Joyce Mandeville

I've always loved StoryCorps, but somehow it didn't occur to me that any of the interviews had been put into a book until I heard an interview with Dave Isay on NPR.

It is so easy to despair about the state of the world, but this book is a wonderful reminder of how extraordinary people really are. From the Auschwitz survivor who told his children he had been in the 'other Auschwitz', which he described as 'not so bad' and filled with boyish hijinks to the woman caring for her beloved brother who
What a joy to read this book - thank you Andrea for the thoughtful Christmas gift! It is a special experience to be able to have a glimpse into others' life story. This book evolved out of the StoryCorps mission of recording everyday Americans' stories, intimately, from one to another.
Frank Inserra
This is basically a sales pitch from a company that makes good quality audio recordings of personal biographies, which it then copyrights. The Copyright Office archive copy serves as a geneological record for later generations. Some of the sample personal stories are interesting. For example, there is a woman recording certain memories as she enters advanced Alzheimers. Other people record their experiences with historic events (Pearl Harbor, Katrina). Others record information from newly discov ...more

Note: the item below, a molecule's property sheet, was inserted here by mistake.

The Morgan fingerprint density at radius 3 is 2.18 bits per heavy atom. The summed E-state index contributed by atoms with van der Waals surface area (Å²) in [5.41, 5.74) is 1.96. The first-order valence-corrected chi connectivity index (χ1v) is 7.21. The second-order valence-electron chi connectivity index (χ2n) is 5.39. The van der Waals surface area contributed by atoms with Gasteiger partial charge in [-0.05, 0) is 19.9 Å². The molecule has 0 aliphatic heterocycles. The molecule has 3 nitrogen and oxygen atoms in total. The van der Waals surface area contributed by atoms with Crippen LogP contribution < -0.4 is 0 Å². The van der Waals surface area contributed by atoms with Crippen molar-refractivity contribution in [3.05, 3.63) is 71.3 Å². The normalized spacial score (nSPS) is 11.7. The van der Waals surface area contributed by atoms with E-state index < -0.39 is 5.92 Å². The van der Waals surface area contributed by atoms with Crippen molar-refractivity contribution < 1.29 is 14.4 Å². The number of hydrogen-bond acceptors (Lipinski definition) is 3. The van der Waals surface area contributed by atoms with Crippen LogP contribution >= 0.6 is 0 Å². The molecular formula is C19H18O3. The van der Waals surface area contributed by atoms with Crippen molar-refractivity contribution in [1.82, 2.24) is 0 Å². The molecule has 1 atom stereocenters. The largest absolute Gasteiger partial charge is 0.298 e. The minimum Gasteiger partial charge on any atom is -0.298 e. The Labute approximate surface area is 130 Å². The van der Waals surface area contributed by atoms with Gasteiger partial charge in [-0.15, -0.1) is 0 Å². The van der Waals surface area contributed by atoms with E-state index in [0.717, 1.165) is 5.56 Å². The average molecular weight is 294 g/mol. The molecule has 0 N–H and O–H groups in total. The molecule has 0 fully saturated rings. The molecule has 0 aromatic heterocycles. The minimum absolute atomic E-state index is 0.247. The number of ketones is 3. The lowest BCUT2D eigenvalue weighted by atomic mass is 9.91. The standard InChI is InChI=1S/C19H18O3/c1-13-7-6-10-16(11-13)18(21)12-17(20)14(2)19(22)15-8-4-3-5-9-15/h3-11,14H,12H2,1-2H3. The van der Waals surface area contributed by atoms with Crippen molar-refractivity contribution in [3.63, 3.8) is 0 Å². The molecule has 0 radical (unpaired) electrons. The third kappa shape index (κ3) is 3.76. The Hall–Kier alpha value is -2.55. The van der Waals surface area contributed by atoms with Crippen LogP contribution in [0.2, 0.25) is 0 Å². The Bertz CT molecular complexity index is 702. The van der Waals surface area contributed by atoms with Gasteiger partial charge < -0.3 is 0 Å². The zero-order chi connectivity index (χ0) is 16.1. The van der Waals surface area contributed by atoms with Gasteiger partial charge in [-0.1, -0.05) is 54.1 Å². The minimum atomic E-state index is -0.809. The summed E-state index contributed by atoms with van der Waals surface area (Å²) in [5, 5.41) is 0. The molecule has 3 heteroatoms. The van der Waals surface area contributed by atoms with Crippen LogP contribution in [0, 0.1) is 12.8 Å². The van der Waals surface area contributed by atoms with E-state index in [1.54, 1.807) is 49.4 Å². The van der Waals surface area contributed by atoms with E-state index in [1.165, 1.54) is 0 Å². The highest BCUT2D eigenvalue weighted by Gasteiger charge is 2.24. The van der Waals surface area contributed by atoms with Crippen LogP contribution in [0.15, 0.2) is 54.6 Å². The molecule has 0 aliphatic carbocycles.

StoryCorps is one of my favorite things; you can hear a story each Friday on NPR's Morning Edition. This book has stories that I've heard before and some that I hadn't. So many of them take my breath away--extraordinary stories from ordinary people.
Kathy Sebesta
Storycorps is an organization that runs recording booths, both fixed and mobile, where people come and tell stories. Any stories. Stories about their lives, stories about their experiences large and small, stories about their hopes and loves: this book contains snippets from a number of them. All are worth reading, whether they're talking about escaping Hurricane Katrina or watching mom and dad work so hard to keep the family together. Copies of the recordings are given to the people who made th ...more